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Kruse Rhododendron State Natural Reserve
No Drones Allowed in Park
- The noise and sight of drones can alter other people’s enjoyment of nature
- A drone hovering nearby can feel intrusive and threatening.
- Drones can capture photographs and video without someone’s permission
- Drones mimic the behavior of predatory birds and can frighten wildlife
For these reasons State Park units in the Sonoma-Mendocino Coat District do not allow launching, landing or the operation of drones on State Park property.
Kruse Rhododendron State Natural Reserve is located adjacent to Salt Point State Park. Edward P. Kruse donated the land to the people of California in 1933 as a living memorial to his father, a founder of San Francisco's German Bank. The land was part of a large ranch established in 1880, on which the Kruse family raised sheep and carried on logging and tanbark harvesting operations.
Today, this pristine reserve contains second-growth redwood, Douglas-fir, grand firs, tanoaks, and a plethora of rhododendrons. Each May these spectacular flowers burst into bloom, coloring the deep green of the forest with brilliant pink blossoms.
More than two miles of hiking trails wind through the quiet forest with a short loop trail that leads through clusters of rhododendrons. Ferns carpet the canyons where seasonal streams abound. In addition to the rhododendrons, other understory plants include salals, pacific wax myrtle, and California Huckleberry. Please remain on the trails so that the young plants may flourish.
The wealth of rhododendrons in this reserve is a direct result of normal plant succession patterns following a severe fire that once occurred here. Today, the regenerating forest is gradually overwhelming the rhododendrons. As forests constantly evolve, plants compete for available sunlight, water and nutrients and the best suited species dominate the environment until they create conditions more conducive to the success of other plant populations. In order to maintain fine displays of rhododendron blooms, the current plant succession must be slowed, which is the goal of in its management of the reserve. To achieve this goal, the tanoak trees have been thinned out and the rhododendrons revived with the renewal pruning practices. This has ensured vigorous new growth and a diversity of blooming heights. When the rejuvenation project began during the fall of 1979, there were few blooms, and those that did appear were all well above eye level. Tanoaks were crowding out the rhododendrons by successfully competing for available sunlight, resulting in rangy growth habits of the rhododendrons. Final major pruning occurred in the fall of 1981. By 1984 a significant increase in the floral displays was evident.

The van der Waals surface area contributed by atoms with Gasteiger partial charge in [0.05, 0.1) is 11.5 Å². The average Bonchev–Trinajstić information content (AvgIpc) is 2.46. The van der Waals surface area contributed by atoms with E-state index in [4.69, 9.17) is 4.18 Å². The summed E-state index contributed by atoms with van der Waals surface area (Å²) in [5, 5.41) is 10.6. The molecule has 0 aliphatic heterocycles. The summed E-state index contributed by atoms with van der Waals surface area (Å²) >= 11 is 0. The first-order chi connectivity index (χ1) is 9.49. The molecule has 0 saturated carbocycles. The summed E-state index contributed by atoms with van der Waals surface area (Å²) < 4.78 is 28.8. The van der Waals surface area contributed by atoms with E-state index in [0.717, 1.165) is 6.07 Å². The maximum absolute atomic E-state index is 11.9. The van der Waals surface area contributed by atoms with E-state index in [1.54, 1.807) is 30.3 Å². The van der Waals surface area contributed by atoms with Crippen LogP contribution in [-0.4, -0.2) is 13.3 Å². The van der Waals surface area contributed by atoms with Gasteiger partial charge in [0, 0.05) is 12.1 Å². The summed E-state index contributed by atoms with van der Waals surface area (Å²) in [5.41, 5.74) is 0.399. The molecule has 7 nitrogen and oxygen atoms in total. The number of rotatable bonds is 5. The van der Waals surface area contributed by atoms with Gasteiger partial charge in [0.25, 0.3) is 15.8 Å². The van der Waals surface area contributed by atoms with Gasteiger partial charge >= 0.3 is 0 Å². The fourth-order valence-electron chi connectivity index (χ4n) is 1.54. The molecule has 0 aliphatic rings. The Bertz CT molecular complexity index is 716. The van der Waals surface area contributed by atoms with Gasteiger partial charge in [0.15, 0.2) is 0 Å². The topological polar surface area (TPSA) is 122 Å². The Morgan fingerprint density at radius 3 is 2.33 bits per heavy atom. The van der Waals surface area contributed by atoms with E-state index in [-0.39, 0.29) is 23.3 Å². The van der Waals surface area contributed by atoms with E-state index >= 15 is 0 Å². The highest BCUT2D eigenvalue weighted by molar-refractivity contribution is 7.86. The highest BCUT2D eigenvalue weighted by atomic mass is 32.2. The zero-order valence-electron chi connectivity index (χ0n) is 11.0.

To reach the reserve, travel twenty miles north of the town of Jenner. The reserve is adjacent to Salt Point State Park on the inland side of Highway One. Near milepost 43, turn onto Kruse Ranch Road. It’s paved at first, but in about a hundred yards, the pavement ends with a warning: “One lane road 1,000 feet ahead. No turn next 4 miles.” If you’re in a passenger car, proceed the 1,000 feet or so to the preserve’s parking area. Buses and trailers not recommended.
On California’s north coast, winters are mild and wet, with average temperatures in the low 40s. Cool and foggy summer days average about 64 degrees. Changes in weather are frequent.
The reserve has no restrooms or trash receptacles. Pack it in; pack it out.
Pets and bicycles are not permitted on the trails.
Mushroom gathering is prohibited.
Hikers should remain on trails so that young plants may flourish.
Buses and trailers are not recommended as the narrow road has no turnaround space.
The Salt Point State Park brochure contains valuable information about Kruse Rhododendron’s natural and cultural history as well as tips for planning your visit.
Take a drive or a quiet hike in a second-growth redwood forest. Roughly from mid-April to mid-June enjoy the added bonus of corsage-like clusters of pink rhododendrons on waxy-leaved shrubs. On the Rhododendron Loop, you can get a good look at the thickest stands in less than 10 minutes. You can also hike the Chinese Gulch/Phillips Gulch Loop (2 miles total) to dive deeper into the reserve’s botanical delights.
If you have an hour, walk the Rhododendron Loop and as much of the Chinese Gulch Trail as you can. A wooden fence keeps the trail clear from a dense, sunlit stand of these beautiful shrubs.
If you have half a day, walk the Rhododendron Loop and the Chinese Gulch and Phillips Gulch trails, for a total of 2.12 miles. Enjoy the hushed sounds and serene sights of the forest. Picnic beside one of the seasonal streams.
The packed-dirt parking area is accessible. Some good rhododendron displays may be seen from the road, but it is one-lane and unpaved, with no turnaround for 4 miles after the parking area.
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